Diagnosis of musculoskeletal disorders is often supported by clinical imaging. Despite emerging imaging options, such as musculoskeletal ultrasound , plain radiography is the perhaps most commonly used modality due to its high spatial resolution and wide availability. Thus, in hand osteoarthritis (HOA), the most prevalent joint disorder [2,3,4], plain radiography still represents the gold standard in imaging [5, 6] and is recommended by international societies [7, 8]. However, dorso/palmar (dp) images alone are suggested in the diagnostic process of HOA [7, 8]. This, in turn, is in conflict with the basic concepts of radiology that at least two projections are required to evaluate any structure .
In fact, dp, oblique and lateral views can be applied for the radiographic evaluation of the hand skeleton and multiplanar views are regarded important for routine imaging of the hands [10, 11]. Nevertheless, concerning HOA the question arises which structures would be importantly enhanced or exclusively displayed on oblique or lateral views compared with the dp view. This question was already partly addressed by investigating oblique radiographic views in patients with HOA . The most frequent structural changes seen in oblique views that were not detectable by dp views were dorsally and/or ventrally located osteophytes (OP). The presence of these structures was associated with increased radiographic joint damage.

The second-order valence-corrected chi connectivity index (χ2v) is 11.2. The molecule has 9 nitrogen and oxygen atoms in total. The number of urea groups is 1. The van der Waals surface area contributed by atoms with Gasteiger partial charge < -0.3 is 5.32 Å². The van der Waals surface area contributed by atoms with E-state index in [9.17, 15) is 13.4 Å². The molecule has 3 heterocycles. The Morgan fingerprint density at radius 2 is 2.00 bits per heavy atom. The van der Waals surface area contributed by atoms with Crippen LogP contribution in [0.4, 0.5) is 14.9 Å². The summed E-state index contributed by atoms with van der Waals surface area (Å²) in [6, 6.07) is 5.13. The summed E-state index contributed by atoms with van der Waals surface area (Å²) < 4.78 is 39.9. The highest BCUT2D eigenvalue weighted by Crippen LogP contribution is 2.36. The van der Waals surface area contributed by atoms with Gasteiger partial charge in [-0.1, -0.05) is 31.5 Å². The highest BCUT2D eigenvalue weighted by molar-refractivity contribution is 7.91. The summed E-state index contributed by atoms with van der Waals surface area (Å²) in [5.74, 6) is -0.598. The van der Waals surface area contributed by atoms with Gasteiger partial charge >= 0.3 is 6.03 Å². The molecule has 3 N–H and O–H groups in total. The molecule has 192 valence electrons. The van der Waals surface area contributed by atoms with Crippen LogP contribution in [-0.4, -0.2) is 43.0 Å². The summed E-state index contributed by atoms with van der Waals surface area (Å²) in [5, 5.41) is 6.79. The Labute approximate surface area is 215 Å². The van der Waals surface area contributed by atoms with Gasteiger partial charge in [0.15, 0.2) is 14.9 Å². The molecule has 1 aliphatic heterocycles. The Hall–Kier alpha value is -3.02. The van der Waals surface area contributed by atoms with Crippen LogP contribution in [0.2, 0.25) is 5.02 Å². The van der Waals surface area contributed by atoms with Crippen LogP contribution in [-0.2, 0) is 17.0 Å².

However, in this previous study, the associations were compiled purely from radiographic assessments and not at the tissue level. Here, we evaluated the presence of dorsally and/or ventrally located OPs with respect to histologically assessed structural cartilage damage and synovial inflammation. Moreover, we added another variable, namely joints without OA changes reflecting a control group.
Patients and methods
Eighty interphalangeal joints—40 distal interphalangeal (DIP) and 40 proximal interphalangeal (PIP) joints—from 40 consecutive individual post mortem joint specimens (18 female and 22 male) were obtained at the Department of Pathology, Medical University of Vienna. Patients’ ages ranged from 33 to 96 years (median 66 years). Patients with a documented history of inflammatory joint disease, such as rheumatoid arthritis or psoriatic arthritis, were excluded. This cohort comprises the same specimens that were previously evaluated for histopathological analyses in HOA .